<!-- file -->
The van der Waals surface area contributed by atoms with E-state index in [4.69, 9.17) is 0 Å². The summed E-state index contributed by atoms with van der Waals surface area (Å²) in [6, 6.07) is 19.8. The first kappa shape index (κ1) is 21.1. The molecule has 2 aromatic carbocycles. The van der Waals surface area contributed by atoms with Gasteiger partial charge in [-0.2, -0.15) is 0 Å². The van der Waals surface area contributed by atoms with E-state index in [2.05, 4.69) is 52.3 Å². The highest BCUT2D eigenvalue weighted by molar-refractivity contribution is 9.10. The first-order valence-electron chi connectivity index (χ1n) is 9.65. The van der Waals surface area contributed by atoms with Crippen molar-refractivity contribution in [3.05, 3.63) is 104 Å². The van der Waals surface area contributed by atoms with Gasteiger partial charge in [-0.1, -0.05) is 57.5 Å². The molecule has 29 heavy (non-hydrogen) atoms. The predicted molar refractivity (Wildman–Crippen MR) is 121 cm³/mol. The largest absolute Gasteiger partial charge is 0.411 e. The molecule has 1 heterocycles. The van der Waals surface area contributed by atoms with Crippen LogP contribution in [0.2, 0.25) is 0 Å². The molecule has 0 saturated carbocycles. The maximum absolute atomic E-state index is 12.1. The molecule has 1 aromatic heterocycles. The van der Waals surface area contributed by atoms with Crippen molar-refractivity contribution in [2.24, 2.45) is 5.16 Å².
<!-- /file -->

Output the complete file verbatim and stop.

The van der Waals surface area contributed by atoms with E-state index in [4.69, 9.17) is 0 Å². The summed E-state index contributed by atoms with van der Waals surface area (Å²) in [6, 6.07) is 19.8. The first kappa shape index (κ1) is 21.1. The molecule has 2 aromatic carbocycles. The van der Waals surface area contributed by atoms with Gasteiger partial charge in [-0.2, -0.15) is 0 Å². The van der Waals surface area contributed by atoms with E-state index in [2.05, 4.69) is 52.3 Å². The highest BCUT2D eigenvalue weighted by molar-refractivity contribution is 9.10. The first-order valence-electron chi connectivity index (χ1n) is 9.65. The van der Waals surface area contributed by atoms with Crippen molar-refractivity contribution in [3.05, 3.63) is 104 Å². The van der Waals surface area contributed by atoms with Gasteiger partial charge in [-0.1, -0.05) is 57.5 Å². The molecule has 29 heavy (non-hydrogen) atoms. The predicted molar refractivity (Wildman–Crippen MR) is 121 cm³/mol. The largest absolute Gasteiger partial charge is 0.411 e. The molecule has 1 heterocycles. The van der Waals surface area contributed by atoms with Crippen LogP contribution in [0.2, 0.25) is 0 Å². The molecule has 0 saturated carbocycles. The maximum absolute atomic E-state index is 12.1. The molecule has 1 aromatic heterocycles. The van der Waals surface area contributed by atoms with Crippen molar-refractivity contribution in [2.24, 2.45) is 5.16 Å².